1. I have always wanted a homebirth, but it was not to be. My first birth was a scary, medicated, on my back and in agony kind of birth. I swore I would NEVER do that again. My second birth was in the hospital again, but with no drugs, shorter labor, and I didn’t go until I absolutely had to. This baby ended up in the PICU with a heart condition that pretty much gauranteed that I would never have a homebirth because my husband was too afraid of what might be wrong with the baby after that. Turned out to be right, because my next birth was fast and furious, unmedicated, but in the hospital. Little guy had the cord around his neck TWICE, around his whole body, and in a true knot. He was blue at birth, and had a hard time pinking up. He too ended up in the NICU, with blood sugar issues. If my hospital birth fate hadn’t yet been sealed, it was now – no way could I ever convince my husband that it could be done in our very rural, far from hospitals home. The next several births were attended by a fabulous midwife, and I credit her with saving first me, then my sister from c-sections. My last birth, however, was so different. I was ready to have this baby, not because I was tired of being pregnant, but because I felt like something just wasn’t right the last two days of the pregnancy. He wasn’t moving much, and I sort of felt like I was leaking fluid, but who can really tell at that point? Turned out I was right. I woke up the day after an appt. with a smaller, rock hard belly, and very little (almost none) movement, and a feeling that something just wasn’t right. I spent the morning poking this guy, trying to get him to move. I finally called my husband home and we went to the hospital. There they told me I was barely dialated, and would send me home, until they heard his heart rate go WAY down. I knew what would be happening next, and I ended up with an emergency c-section. My Caleb was born pretty sick, and was rushed to a NICU at another hospital 20 miles away. He had no amniotic fluid left, and he had meconium aspiration. They told me he wouldn’t have lived another hour. I am so thankful I listened to my fears for him, and got to the hospital! So, for 40 hours I cried, while he was in another hospital. I finally convinced my doc that I was perfectly fine and would sit and sit once I got to my baby. He understood and let me leave early. Thank God, because I was a basket case without my baby. I couldn’t stand that he was sick and I wasn’t there. In the end, he came home after 4 days of being in the NICU, and does have some residual breathing issues when he gets sick, requiring breathing treatments, but other than that – he is great! I probably won’t ever have another baby ( I have 8), but if I do, it will be in the hospital, but NOT another c-section. That was the worst thing I have ever been through, physically. NEVER, ever again.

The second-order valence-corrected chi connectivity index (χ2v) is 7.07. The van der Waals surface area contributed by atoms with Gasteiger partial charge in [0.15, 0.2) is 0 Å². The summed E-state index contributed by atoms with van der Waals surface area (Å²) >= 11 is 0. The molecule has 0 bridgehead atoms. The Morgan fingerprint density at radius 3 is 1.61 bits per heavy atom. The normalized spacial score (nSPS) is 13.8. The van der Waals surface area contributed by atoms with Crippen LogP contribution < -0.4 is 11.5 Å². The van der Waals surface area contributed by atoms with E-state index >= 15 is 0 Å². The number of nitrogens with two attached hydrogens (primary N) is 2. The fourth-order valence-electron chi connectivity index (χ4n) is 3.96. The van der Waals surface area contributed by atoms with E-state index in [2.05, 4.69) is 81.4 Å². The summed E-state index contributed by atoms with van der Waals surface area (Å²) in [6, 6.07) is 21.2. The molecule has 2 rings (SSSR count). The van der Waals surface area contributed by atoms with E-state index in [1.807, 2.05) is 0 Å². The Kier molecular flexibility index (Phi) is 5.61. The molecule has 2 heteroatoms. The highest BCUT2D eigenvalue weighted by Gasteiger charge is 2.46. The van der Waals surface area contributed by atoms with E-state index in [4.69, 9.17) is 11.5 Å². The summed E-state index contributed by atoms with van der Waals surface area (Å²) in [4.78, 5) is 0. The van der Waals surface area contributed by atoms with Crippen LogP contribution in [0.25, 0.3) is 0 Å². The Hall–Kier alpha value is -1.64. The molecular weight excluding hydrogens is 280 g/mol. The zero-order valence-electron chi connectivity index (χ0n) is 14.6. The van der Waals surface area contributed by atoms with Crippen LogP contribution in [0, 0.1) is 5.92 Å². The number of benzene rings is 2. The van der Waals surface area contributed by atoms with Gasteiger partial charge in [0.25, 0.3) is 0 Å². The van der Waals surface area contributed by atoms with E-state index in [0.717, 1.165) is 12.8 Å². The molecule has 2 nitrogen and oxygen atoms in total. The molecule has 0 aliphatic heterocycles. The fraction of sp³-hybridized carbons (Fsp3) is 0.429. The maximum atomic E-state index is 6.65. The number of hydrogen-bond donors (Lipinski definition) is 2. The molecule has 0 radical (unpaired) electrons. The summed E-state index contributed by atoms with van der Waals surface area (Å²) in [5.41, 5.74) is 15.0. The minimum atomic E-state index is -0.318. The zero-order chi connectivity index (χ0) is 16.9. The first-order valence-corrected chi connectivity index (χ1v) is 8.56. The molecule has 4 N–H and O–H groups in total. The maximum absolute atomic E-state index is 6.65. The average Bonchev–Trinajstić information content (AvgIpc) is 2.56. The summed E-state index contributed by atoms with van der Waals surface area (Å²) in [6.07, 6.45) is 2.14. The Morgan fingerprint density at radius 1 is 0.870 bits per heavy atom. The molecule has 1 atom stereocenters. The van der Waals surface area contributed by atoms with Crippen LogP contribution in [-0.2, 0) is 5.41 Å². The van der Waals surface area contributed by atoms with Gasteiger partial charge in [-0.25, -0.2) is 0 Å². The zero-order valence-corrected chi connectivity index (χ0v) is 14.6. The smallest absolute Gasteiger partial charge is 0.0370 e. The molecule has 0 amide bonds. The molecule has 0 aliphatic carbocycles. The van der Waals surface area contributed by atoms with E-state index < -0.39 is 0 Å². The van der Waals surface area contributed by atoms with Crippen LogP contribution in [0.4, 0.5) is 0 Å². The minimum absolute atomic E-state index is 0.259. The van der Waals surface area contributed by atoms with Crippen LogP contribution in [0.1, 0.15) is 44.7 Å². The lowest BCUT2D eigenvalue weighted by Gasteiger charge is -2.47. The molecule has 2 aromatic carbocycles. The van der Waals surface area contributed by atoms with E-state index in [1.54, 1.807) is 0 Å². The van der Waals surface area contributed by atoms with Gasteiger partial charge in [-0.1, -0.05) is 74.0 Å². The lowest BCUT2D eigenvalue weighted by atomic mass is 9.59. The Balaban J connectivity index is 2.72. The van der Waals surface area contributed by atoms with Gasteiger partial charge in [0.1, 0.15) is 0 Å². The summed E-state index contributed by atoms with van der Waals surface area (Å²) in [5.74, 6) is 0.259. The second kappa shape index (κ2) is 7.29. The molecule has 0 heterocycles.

I wish you peace and happiness, and a healthy wonderful birth! Blessings, Megan

    • Kim says:


      This is why I am so grateful for hospitals. When you need them, they are there. All of your births were necessary to have in the hospital, and I know that if I needed it, I would go in a heartbeat.
      We don’t go into pregnancy expecting scary things to happen, but sometimes they do. That is when our Mother’s intuition kicks in and we know (just as you did with your last baby) that something just isn’t right. Thank Heavens for that intuition.

  2. kjirsten says:

    I had my first baby (7/31/09) at the hospital w midwives and I actually did have a great experience. My labor was really fast and I actually ended up delivering unintentionally in the tub. However, I am very excited to have my second baby (EDD mid June) at home!! I knew right when I got got pregnant that I wanted a homebirth and it would be the right decision for my second baby- but my husband wasn’t on board. Now after doing some research and watching Business of Being Born he is tentatively on-board but still a little nervous. ;) Hopefully I will have a beautiful story to share too later this summer.

  3. Tiffany Haning says: